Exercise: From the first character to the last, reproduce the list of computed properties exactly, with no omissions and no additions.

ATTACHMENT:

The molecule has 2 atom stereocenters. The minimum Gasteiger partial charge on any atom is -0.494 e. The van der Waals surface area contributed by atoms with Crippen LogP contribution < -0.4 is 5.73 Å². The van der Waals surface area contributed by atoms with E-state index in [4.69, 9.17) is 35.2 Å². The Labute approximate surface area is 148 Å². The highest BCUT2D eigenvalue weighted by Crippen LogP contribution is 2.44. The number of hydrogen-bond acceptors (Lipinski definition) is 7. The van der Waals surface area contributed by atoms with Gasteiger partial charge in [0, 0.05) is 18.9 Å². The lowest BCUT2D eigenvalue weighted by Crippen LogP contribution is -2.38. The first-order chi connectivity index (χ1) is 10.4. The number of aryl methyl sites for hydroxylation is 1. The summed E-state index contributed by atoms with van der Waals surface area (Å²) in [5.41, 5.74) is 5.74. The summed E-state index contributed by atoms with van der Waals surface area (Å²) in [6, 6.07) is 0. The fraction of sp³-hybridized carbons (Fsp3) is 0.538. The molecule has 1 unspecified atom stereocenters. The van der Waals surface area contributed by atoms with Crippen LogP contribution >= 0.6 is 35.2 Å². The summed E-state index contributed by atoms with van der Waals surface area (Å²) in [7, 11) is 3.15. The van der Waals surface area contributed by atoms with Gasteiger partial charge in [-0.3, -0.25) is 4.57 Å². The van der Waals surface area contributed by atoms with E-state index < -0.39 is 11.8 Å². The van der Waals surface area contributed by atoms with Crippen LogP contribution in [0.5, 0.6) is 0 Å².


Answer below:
The molecule has 2 atom stereocenters. The minimum Gasteiger partial charge on any atom is -0.494 e. The van der Waals surface area contributed by atoms with Crippen LogP contribution < -0.4 is 5.73 Å². The van der Waals surface area contributed by atoms with E-state index in [4.69, 9.17) is 35.2 Å². The Labute approximate surface area is 148 Å². The highest BCUT2D eigenvalue weighted by Crippen LogP contribution is 2.44. The number of hydrogen-bond acceptors (Lipinski definition) is 7. The van der Waals surface area contributed by atoms with Gasteiger partial charge in [0, 0.05) is 18.9 Å². The lowest BCUT2D eigenvalue weighted by Crippen LogP contribution is -2.38. The first-order chi connectivity index (χ1) is 10.4. The number of aryl methyl sites for hydroxylation is 1. The summed E-state index contributed by atoms with van der Waals surface area (Å²) in [5.41, 5.74) is 5.74. The summed E-state index contributed by atoms with van der Waals surface area (Å²) in [6, 6.07) is 0. The fraction of sp³-hybridized carbons (Fsp3) is 0.538. The molecule has 1 unspecified atom stereocenters. The van der Waals surface area contributed by atoms with Crippen LogP contribution >= 0.6 is 35.2 Å². The summed E-state index contributed by atoms with van der Waals surface area (Å²) in [7, 11) is 3.15. The van der Waals surface area contributed by atoms with Gasteiger partial charge in [-0.3, -0.25) is 4.57 Å². The van der Waals surface area contributed by atoms with E-state index < -0.39 is 11.8 Å². The van der Waals surface area contributed by atoms with Crippen LogP contribution in [0.5, 0.6) is 0 Å².